Karla Nelson:  I like that, pushing enough information. You know what’s so funny about that is early on in my first business that I ran, I always said, if the phone is ringing, we’re not doing our job. If somebody is calling you asking about their financing and what’s going on with it, that means we’re not being proactive enough about letting them know about it ahead of time, so love that. So one of the things that I think is kind of critical here in regards to communication that has changed quite significantly over the last decade, is the pool between verbal and nonverbal communication, right. So we’re communicating and it’s live and we’re talking back and forth, but then you’ve got text, you’ve got email and just this extended group of individuals that’s more comfortable, right, with typing something and heck even email communication when it comes down to marketing is the most influential part or piece that you can utilize in marketing.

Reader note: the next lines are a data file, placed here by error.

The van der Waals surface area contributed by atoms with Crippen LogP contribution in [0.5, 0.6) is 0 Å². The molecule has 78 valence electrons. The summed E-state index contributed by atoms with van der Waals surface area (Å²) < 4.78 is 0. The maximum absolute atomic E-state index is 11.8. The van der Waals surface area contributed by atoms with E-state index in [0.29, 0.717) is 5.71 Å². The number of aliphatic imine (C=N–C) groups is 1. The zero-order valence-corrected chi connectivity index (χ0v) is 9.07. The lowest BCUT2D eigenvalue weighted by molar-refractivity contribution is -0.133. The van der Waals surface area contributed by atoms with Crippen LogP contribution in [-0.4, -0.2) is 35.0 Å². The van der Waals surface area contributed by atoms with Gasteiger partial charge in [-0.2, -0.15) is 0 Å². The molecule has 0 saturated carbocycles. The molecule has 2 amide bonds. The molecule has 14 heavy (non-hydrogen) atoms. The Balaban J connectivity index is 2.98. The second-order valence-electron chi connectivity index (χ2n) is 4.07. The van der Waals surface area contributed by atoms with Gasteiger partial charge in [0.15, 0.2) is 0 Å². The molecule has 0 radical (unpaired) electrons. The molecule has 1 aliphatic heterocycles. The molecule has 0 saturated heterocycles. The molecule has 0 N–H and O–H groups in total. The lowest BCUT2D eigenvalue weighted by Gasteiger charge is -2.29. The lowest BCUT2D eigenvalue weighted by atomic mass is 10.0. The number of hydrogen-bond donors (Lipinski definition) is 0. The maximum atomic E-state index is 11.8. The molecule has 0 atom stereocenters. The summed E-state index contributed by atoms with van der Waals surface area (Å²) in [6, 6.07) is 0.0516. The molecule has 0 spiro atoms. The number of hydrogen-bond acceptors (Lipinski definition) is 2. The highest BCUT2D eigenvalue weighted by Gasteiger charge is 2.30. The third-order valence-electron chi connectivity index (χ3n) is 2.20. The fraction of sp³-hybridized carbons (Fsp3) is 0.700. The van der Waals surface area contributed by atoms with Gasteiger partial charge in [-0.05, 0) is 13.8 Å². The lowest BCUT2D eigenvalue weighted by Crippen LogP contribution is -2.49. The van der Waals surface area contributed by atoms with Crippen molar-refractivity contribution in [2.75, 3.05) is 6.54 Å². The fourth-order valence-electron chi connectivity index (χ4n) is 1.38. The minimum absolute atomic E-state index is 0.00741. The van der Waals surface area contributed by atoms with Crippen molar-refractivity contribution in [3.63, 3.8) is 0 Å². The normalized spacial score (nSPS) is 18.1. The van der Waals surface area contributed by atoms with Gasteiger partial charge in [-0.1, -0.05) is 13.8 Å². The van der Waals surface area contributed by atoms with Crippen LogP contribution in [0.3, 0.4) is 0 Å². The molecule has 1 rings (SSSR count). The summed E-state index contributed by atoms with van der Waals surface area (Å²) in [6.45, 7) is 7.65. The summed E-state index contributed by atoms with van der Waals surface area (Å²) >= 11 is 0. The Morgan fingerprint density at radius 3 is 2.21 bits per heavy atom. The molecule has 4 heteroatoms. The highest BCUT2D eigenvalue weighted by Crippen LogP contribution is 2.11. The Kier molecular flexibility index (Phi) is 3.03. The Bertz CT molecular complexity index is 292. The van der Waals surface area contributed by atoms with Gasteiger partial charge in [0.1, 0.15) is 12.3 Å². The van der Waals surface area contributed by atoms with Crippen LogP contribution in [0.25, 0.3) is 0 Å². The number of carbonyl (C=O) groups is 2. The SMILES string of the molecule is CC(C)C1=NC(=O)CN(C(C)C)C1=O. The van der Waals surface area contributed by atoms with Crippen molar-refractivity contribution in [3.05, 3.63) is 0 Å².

So how is it that you can kind of blend that nonverbal or verbal and nonverbal together but realize that it’s … You’re going to, you know, when you’re texting somebody or emailing somebody, it’s kind of a blend of the two. It’s not like you’re on a radio going back and forth. So what are some of the things that you’ve learned in regards to that and how we can, it’s not life or death but it’s still right, like it’s a piece of communication that’s absolutely critical. The number one marketing strategy you can have, is have a great email campaign, but yet that completely eliminates verbal communication.